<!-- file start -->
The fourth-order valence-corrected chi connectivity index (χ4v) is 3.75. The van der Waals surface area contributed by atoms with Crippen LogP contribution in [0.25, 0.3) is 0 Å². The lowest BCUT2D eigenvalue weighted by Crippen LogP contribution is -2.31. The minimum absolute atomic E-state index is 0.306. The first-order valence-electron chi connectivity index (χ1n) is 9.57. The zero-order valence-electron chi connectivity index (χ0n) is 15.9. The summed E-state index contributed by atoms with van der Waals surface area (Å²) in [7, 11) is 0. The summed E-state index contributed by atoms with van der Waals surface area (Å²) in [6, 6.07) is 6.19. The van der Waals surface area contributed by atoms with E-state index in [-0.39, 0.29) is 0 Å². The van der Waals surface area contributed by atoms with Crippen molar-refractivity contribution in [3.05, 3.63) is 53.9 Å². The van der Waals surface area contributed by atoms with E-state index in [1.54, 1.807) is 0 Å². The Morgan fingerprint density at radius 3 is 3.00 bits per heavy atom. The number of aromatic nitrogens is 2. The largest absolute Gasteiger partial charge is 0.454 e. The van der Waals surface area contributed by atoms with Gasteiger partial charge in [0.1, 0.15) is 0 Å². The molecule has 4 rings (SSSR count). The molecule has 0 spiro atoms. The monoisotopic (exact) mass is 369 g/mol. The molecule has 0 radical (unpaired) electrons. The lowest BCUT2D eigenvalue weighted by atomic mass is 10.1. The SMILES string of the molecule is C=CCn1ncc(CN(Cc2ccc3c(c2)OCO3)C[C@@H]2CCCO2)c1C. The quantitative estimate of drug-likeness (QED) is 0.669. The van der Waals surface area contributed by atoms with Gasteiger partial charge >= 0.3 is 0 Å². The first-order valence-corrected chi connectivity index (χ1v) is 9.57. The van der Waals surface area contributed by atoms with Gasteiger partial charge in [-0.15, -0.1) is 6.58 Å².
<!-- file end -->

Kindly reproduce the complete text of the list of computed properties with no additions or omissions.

The fourth-order valence-corrected chi connectivity index (χ4v) is 3.75. The van der Waals surface area contributed by atoms with Crippen LogP contribution in [0.25, 0.3) is 0 Å². The lowest BCUT2D eigenvalue weighted by Crippen LogP contribution is -2.31. The minimum absolute atomic E-state index is 0.306. The first-order valence-electron chi connectivity index (χ1n) is 9.57. The zero-order valence-electron chi connectivity index (χ0n) is 15.9. The summed E-state index contributed by atoms with van der Waals surface area (Å²) in [7, 11) is 0. The summed E-state index contributed by atoms with van der Waals surface area (Å²) in [6, 6.07) is 6.19. The van der Waals surface area contributed by atoms with E-state index in [-0.39, 0.29) is 0 Å². The van der Waals surface area contributed by atoms with Crippen molar-refractivity contribution in [3.05, 3.63) is 53.9 Å². The van der Waals surface area contributed by atoms with E-state index in [1.54, 1.807) is 0 Å². The Morgan fingerprint density at radius 3 is 3.00 bits per heavy atom. The number of aromatic nitrogens is 2. The largest absolute Gasteiger partial charge is 0.454 e. The van der Waals surface area contributed by atoms with Gasteiger partial charge in [0.1, 0.15) is 0 Å². The molecule has 4 rings (SSSR count). The molecule has 0 spiro atoms. The monoisotopic (exact) mass is 369 g/mol. The molecule has 0 radical (unpaired) electrons. The lowest BCUT2D eigenvalue weighted by atomic mass is 10.1. The SMILES string of the molecule is C=CCn1ncc(CN(Cc2ccc3c(c2)OCO3)C[C@@H]2CCCO2)c1C. The quantitative estimate of drug-likeness (QED) is 0.669. The van der Waals surface area contributed by atoms with Gasteiger partial charge >= 0.3 is 0 Å². The first-order valence-corrected chi connectivity index (χ1v) is 9.57. The van der Waals surface area contributed by atoms with Gasteiger partial charge in [-0.15, -0.1) is 6.58 Å².